Next Best Thing to Catching a Plane to Brazil
Patricia LeĂŁo is everything Brazil in L.A.Â Originally from Brazilâ€™s neighboring country Bolivia, she grew up infused with Brazilian culture and quickly fell in love â€“ the dance, the food, and the people overtook her.Â For over 20 years now, Patricia and her Brazilian husband Gilberto have been bridging Angelenos with Brazilian culture. Â Brazilian Nites Productions brings you a taste of Brazil from beautiful samba dancers in ornate feathered headdresses and jeweled bikinis and the capoeira martial arts dance, to delectable grilled meat platters and perfectly muddled caipirinhas, Brazilâ€™s national cocktail.Â You experience it all.
Patricia ignited her career as a dancer and what began as a movement to spread the lambada fever in L.A. nightclubs, quickly exploded into a full-fledged production company.Â Brazilian Nites Productions has gained worldwide acclaim by bringing legendary musicians and bands from Brazil to create the hottest Brazilian events in Los Angeles.
Iâ€™ve never been to Brazil but am dying to go.Â I have heard only incredible stories from friends, who ecstatic to recount their travel experience, say there is no other place like it in the world.Â Filled with nostalgia, they tell me about the international influences, the exotic locals, the intoxicating nightlife, the never-ending dancing, the magnificent beaches, and the luscious cocktails.Â Who wouldnâ€™t want to visit?
Longing for a taste, Jake and I ventured downtown to Club Nokia to indulge in this yearâ€™s Carnaval Festival.Â We were shocked at the number of people in attendance! Â All wore expressions of appreciation and joy as they felt the music infiltrate their bodies â€“ they had waited all year for this celebration.Â Some formed circles and danced with friends, others cluttered around the DJ booth and jumped up-and-down holding hands, while others sat back and sipped on caipirinhas, fixated by the dancers on stage.
Curious as to where these people were all from, I began doing some market research.Â As we walked through the crowd to the bar, I heard a group of girls in their 30s speaking Spanish.Â Another group was speaking Portuguese and English.Â They were from Brazil and had been coming to this event for the last five years.Â Another group from UCLA wore Mardi Gras beads while sporting â€śhatsâ€ť made of balloons.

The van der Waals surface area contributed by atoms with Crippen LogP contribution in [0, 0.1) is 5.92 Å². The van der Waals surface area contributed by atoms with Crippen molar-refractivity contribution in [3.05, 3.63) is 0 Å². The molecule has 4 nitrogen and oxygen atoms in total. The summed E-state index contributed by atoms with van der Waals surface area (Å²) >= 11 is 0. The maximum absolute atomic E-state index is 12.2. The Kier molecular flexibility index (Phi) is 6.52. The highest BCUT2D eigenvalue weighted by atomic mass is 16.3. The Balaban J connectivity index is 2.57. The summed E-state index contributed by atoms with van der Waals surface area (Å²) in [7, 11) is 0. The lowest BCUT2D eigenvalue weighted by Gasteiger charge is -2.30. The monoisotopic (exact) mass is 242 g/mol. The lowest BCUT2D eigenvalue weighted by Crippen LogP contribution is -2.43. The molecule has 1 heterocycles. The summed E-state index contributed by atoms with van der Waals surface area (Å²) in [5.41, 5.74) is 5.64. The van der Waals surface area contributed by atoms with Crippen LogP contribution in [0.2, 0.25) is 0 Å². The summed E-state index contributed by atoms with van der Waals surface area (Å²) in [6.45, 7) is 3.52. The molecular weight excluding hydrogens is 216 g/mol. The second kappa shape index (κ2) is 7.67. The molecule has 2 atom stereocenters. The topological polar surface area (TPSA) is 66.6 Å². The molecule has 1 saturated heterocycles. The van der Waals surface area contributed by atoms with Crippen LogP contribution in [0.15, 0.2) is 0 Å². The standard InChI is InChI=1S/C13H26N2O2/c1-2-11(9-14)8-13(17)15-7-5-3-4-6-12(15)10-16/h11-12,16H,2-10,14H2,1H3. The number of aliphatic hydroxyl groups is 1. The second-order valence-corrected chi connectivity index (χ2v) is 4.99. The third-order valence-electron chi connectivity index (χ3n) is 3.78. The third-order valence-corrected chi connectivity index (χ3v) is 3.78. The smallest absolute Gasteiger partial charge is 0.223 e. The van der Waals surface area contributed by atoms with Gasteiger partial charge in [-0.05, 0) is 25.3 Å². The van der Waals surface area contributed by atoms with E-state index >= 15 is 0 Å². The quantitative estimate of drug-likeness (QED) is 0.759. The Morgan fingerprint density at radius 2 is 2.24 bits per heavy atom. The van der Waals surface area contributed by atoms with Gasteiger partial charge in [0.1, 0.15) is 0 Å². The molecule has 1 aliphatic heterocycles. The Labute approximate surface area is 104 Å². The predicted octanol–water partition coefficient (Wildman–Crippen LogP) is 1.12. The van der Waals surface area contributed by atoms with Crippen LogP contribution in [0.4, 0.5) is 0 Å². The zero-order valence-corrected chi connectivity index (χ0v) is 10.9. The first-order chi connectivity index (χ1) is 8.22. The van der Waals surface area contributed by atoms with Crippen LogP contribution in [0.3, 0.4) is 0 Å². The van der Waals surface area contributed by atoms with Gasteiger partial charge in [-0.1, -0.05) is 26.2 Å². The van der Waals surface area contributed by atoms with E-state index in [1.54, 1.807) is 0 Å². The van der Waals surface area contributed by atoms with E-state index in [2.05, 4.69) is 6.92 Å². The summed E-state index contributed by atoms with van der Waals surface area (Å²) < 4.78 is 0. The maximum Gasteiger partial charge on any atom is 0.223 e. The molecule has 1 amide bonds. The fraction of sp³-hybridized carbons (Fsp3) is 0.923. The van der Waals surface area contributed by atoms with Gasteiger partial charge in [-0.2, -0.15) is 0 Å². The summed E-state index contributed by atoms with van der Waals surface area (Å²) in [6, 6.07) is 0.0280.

The legendary band Trio ElĂ©trico, with Armandinho, Dodo e Osmar (led by descendants of the originators of the Brazilian band on wheels from 1950) took center stage arriving directly from Salvador, Bahia in Brazil.Â Think Jimi Hendrix or Led Zeppelin with Latin flair.Â The lead played an electric guitar half the size of a normal electric guitar but resonated at twice the capacity, weaving its way through notes and singing its own musical verses.Â The musicians were enchanting.
Luckily, the 17th annual Brazilian Summer Festival is around the corner.Â Save the date: September 26 at the Ford Amphitheatre with performance by Olodum, the famous Afro-Brazilian creators of samba-reggae â€“ from Salvador, Bahia, Brazil. Â Inspired by Bob Marley, they combine Brazilian samba with Jamaican reggae, merengue and salsa. Â To purchase tickets visit: http://braziliannites.com/.
If you canâ€™t wait until then, you can check out a smaller scale, free event this Sunday called Brazilian Day in L.A. from 12 to 6 PM at La Brea Tarpits.
For more information on upcoming events: Brazilian Nites Productions: (818) 566-1111,Â http://braziliannites.com/
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